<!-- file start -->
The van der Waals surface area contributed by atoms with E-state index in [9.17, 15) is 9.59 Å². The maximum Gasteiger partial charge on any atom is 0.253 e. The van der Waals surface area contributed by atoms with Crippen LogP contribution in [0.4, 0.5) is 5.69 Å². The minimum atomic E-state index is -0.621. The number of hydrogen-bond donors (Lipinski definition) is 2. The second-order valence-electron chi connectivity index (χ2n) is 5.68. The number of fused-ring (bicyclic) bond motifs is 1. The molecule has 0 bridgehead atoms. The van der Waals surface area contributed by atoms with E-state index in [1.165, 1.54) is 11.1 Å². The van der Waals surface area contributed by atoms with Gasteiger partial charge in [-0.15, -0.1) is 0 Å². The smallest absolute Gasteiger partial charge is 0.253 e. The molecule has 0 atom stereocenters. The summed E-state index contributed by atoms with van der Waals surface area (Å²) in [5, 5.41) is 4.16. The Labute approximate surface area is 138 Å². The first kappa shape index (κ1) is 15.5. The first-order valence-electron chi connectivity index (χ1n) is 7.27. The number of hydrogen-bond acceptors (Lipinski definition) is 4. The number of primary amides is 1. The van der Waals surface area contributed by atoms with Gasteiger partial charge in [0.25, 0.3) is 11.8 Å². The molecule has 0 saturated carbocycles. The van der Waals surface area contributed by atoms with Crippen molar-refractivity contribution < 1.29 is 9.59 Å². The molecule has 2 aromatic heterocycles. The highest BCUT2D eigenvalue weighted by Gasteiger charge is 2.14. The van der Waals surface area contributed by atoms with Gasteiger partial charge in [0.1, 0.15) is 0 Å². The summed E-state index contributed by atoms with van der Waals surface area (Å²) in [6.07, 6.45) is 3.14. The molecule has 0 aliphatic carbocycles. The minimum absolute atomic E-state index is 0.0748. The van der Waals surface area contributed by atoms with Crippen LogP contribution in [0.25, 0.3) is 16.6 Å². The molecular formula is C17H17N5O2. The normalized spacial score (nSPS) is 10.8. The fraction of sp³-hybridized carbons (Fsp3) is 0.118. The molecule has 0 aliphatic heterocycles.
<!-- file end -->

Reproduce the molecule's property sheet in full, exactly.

The van der Waals surface area contributed by atoms with E-state index in [9.17, 15) is 9.59 Å². The maximum Gasteiger partial charge on any atom is 0.253 e. The van der Waals surface area contributed by atoms with Crippen LogP contribution in [0.4, 0.5) is 5.69 Å². The minimum atomic E-state index is -0.621. The number of hydrogen-bond donors (Lipinski definition) is 2. The second-order valence-electron chi connectivity index (χ2n) is 5.68. The number of fused-ring (bicyclic) bond motifs is 1. The molecule has 0 bridgehead atoms. The van der Waals surface area contributed by atoms with E-state index in [1.165, 1.54) is 11.1 Å². The van der Waals surface area contributed by atoms with Gasteiger partial charge in [-0.15, -0.1) is 0 Å². The smallest absolute Gasteiger partial charge is 0.253 e. The molecule has 0 atom stereocenters. The summed E-state index contributed by atoms with van der Waals surface area (Å²) in [5, 5.41) is 4.16. The Labute approximate surface area is 138 Å². The first kappa shape index (κ1) is 15.5. The first-order valence-electron chi connectivity index (χ1n) is 7.27. The number of hydrogen-bond acceptors (Lipinski definition) is 4. The number of primary amides is 1. The van der Waals surface area contributed by atoms with Gasteiger partial charge in [0.25, 0.3) is 11.8 Å². The molecule has 0 saturated carbocycles. The van der Waals surface area contributed by atoms with Crippen molar-refractivity contribution < 1.29 is 9.59 Å². The molecule has 2 aromatic heterocycles. The highest BCUT2D eigenvalue weighted by Gasteiger charge is 2.14. The van der Waals surface area contributed by atoms with Gasteiger partial charge in [0.1, 0.15) is 0 Å². The summed E-state index contributed by atoms with van der Waals surface area (Å²) in [6.07, 6.45) is 3.14. The molecule has 0 aliphatic carbocycles. The minimum absolute atomic E-state index is 0.0748. The van der Waals surface area contributed by atoms with Crippen LogP contribution in [0.25, 0.3) is 16.6 Å². The molecular formula is C17H17N5O2. The normalized spacial score (nSPS) is 10.8. The fraction of sp³-hybridized carbons (Fsp3) is 0.118. The molecule has 0 aliphatic heterocycles.